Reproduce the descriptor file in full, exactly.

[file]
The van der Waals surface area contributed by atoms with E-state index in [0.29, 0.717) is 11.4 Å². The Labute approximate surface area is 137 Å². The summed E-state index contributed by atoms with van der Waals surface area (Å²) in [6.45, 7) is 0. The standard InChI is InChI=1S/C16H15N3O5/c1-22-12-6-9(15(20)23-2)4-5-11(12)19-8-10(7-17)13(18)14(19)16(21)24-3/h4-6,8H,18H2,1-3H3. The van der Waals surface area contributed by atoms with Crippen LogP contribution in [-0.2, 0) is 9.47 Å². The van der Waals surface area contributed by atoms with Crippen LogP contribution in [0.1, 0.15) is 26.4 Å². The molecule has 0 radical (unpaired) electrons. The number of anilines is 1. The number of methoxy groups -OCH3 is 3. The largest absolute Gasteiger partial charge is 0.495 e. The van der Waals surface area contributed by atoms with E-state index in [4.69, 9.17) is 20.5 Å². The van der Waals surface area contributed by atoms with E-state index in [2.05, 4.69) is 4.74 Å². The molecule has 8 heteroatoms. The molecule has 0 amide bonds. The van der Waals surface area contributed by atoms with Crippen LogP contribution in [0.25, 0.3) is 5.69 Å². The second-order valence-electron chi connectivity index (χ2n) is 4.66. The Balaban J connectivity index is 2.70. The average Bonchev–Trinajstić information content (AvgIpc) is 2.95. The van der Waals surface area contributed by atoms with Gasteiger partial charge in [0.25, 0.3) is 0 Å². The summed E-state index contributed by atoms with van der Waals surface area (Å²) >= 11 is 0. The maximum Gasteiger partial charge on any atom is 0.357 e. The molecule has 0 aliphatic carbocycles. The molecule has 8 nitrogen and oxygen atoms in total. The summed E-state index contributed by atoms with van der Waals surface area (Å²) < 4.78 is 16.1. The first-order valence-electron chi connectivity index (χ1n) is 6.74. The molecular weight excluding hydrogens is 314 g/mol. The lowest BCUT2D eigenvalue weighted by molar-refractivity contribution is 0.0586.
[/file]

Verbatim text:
The van der Waals surface area contributed by atoms with E-state index in [0.29, 0.717) is 11.4 Å². The Labute approximate surface area is 137 Å². The summed E-state index contributed by atoms with van der Waals surface area (Å²) in [6.45, 7) is 0. The standard InChI is InChI=1S/C16H15N3O5/c1-22-12-6-9(15(20)23-2)4-5-11(12)19-8-10(7-17)13(18)14(19)16(21)24-3/h4-6,8H,18H2,1-3H3. The van der Waals surface area contributed by atoms with Crippen LogP contribution in [-0.2, 0) is 9.47 Å². The van der Waals surface area contributed by atoms with Crippen LogP contribution in [0.1, 0.15) is 26.4 Å². The molecule has 0 radical (unpaired) electrons. The number of anilines is 1. The number of methoxy groups -OCH3 is 3. The largest absolute Gasteiger partial charge is 0.495 e. The van der Waals surface area contributed by atoms with E-state index in [4.69, 9.17) is 20.5 Å². The van der Waals surface area contributed by atoms with E-state index in [2.05, 4.69) is 4.74 Å². The molecule has 8 heteroatoms. The molecule has 0 amide bonds. The van der Waals surface area contributed by atoms with Crippen LogP contribution in [0.25, 0.3) is 5.69 Å². The second-order valence-electron chi connectivity index (χ2n) is 4.66. The Balaban J connectivity index is 2.70. The average Bonchev–Trinajstić information content (AvgIpc) is 2.95. The van der Waals surface area contributed by atoms with Gasteiger partial charge in [0.25, 0.3) is 0 Å². The summed E-state index contributed by atoms with van der Waals surface area (Å²) >= 11 is 0. The maximum Gasteiger partial charge on any atom is 0.357 e. The molecule has 0 aliphatic carbocycles. The molecule has 8 nitrogen and oxygen atoms in total. The summed E-state index contributed by atoms with van der Waals surface area (Å²) < 4.78 is 16.1. The first-order valence-electron chi connectivity index (χ1n) is 6.74. The molecular weight excluding hydrogens is 314 g/mol. The lowest BCUT2D eigenvalue weighted by molar-refractivity contribution is 0.0586.